the earliest Slavic pottery was that of Ukraine, not that of Czechoslovakia (Petrov
    1963:123). Irina P. Rusanova (1976, 1984±1987) ®rst applied statistical methods to
    the identi®cation of pottery types. Her conclusion was that vessels of certain proportions
    made up what she called the Prague-Korchak-type. To Rusanova (1978:148),
    this type was a sort of symbol, the main and only indicator of Slavic ethnicity in
    material culture terms. In contrast, Valentin V. Sedov (1970, 1979, 1987, 1988)
    spoke of two types of Slavic pottery with two separate distributions: the `Prague
    zone' and the `Pen'kovka zone,' fall-out curves neatly coinciding with the borders
    of the Soviet republics.


    Figure 1. Location map of principal sites mentioned in the text: 1. Chernyakhov; 2. Dzhedzhovi
    Lozia; 3. Jazbine; 4. Korchak; 5. MusÏicÂi; 6. Nova Cherna; 7. Pen'kovka; 8. Popina; 9. Prague;
    10. SaÏ rata Monteoru; 11. Suceava-Sipot.


    The establishment, between 1945 and 1948, of Communist-dominated governments
    under Moscow's protection profoundly altered the development of Slavic studies in
    eastern Europe. The interpretation favored by Soviet scholars became the norm even
    in countries like Poland and Czechoslovakia, where such studies had longer traditions
    than in Soviet Russia. In countries with less developed Slavic archaeologies,
    the Slavs were now given the most important role in the study of the early
    Middle Ages (Ba lint 1989:191; Curta 1994:238±239). In Czechoslovakia, Borkovsky 's
    ideas about Slavic origins were rejected in favor of an interpretation stressing the
    Slavic immigration from Ukraine (PoulõÂk 1948:15±19). Others argued that there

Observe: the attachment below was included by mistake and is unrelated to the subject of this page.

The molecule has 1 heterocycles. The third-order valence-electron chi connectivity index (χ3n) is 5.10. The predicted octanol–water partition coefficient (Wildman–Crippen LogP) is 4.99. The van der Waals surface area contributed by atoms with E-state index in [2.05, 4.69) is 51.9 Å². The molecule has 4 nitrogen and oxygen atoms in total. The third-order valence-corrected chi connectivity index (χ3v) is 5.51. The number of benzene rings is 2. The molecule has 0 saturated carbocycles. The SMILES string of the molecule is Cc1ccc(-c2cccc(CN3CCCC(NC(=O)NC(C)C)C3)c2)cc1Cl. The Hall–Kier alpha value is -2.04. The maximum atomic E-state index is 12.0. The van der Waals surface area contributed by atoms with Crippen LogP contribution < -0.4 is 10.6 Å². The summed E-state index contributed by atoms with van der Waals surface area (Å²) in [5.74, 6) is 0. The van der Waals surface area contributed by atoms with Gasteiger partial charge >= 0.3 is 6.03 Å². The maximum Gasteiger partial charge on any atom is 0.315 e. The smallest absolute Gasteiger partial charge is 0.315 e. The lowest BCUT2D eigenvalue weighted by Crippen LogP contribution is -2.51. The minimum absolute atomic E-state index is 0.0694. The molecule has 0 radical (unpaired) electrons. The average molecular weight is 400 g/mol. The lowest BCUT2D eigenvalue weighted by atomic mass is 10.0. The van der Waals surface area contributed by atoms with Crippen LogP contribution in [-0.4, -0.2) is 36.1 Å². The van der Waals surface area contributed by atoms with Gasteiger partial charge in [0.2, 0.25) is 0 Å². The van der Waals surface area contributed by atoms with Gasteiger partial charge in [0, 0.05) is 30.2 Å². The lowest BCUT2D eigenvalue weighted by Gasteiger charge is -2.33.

were two migrations to Slovakia, one from the west (Moravia), the other from the
    south (ZaÂbojnõÂk 1988:401±402; CÏ ilinska 1989±1990; Jelinkova 1990; HabovsÏtiak
    1992±1993). Similar theories were advanced for Bohemia (Zeman 1968:673, 1984±
    1987). The Slavs were archaeologically identi®able by means of the Zhitomir-
    Korchak type, with its, now local, variant, known as the `Prague type.' But in the
    1960s, Borkovsky 's thesis that the Slavs were natives to the territory of Czechoslovakia
    resurfaced (Budinsky -KricÏka 1963; Bialekova 1968; Chropovsky and Ruttkay
    1988:19; Chropovsky 1989:33). The Polish linguist, Tadeusz Lehr-Sp/lawin ski
    (1946), ®rst attributed the Przeworsk culture to the Slavs, an idea developed in
    the Soviet Union by Rusanova and Sedov. Lehr-Sp/lawin ski's thesis was widely
    accepted by Polish archaeologists during the 1950s and 1960s, as well as later
    (e.g. Hensel 1988). By that time, Jozef Kostrzewski (1969) was still speaking of the
    Slavic character of the Lusatian culture of the Bronze Age. With the elaboration of
    the ®rst chronological system for the early medieval archaeology of central Europe
    (God/lowski 1970), it became evident, however, that no relation existed between
    the early Slavic culture and its predecessors. Moreover, like JirÏõÂ Zeman (1976,
    1979) in Czechoslovakia, KazÇ imierz God/lowski insisted that, besides pottery,
    sunken huts and cremation burials were equally important for the de®nition of
    Slavic culture. The speci®c combination of these cultural elements ®rst appeared
    at the end of the VoÈ lkerwanderungszeit in those areas of eastern and central
    Europe which had recently been abandoned by Germanic tribes. To God/lowski
    (1979, 1983), the Slavs did not exist before c. 500 as a cultural and ethnic group.
    God/lowski's student, Micha/l Parczewski (1988, 1991, 1993), dealt the ®nal blow to
    traditional views that the Slavs were native to the Polish territory through his argument
    that the early Slavic culture spread from Ukraine into southern Poland during
    the second half of the sixth century and the early seventh century.
    During the 1950s, many Yugoslav historians and linguists supported the concept
    of a Slavic homeland in Pannonia (e.g. Popovic 1959). Similarly, some archaeologists
    derived the Slavic Prague type from Dacian pottery (GarasÏanin 1950). Others, however,
    maintained that no Slavic settlement in the Balkans could have taken place
    before c. 500 (BarisÏic 1956; Ljubinkovic 1973:173). When the Croatian archaeologist
    Zdenko Vinski (1954) published a number of pots from the collections of the
    Archaeological Museum in Zagreb, interpreting them as Prague-type pottery,
    many replied that the earliest Slavic pottery in Croatia was not earlier than the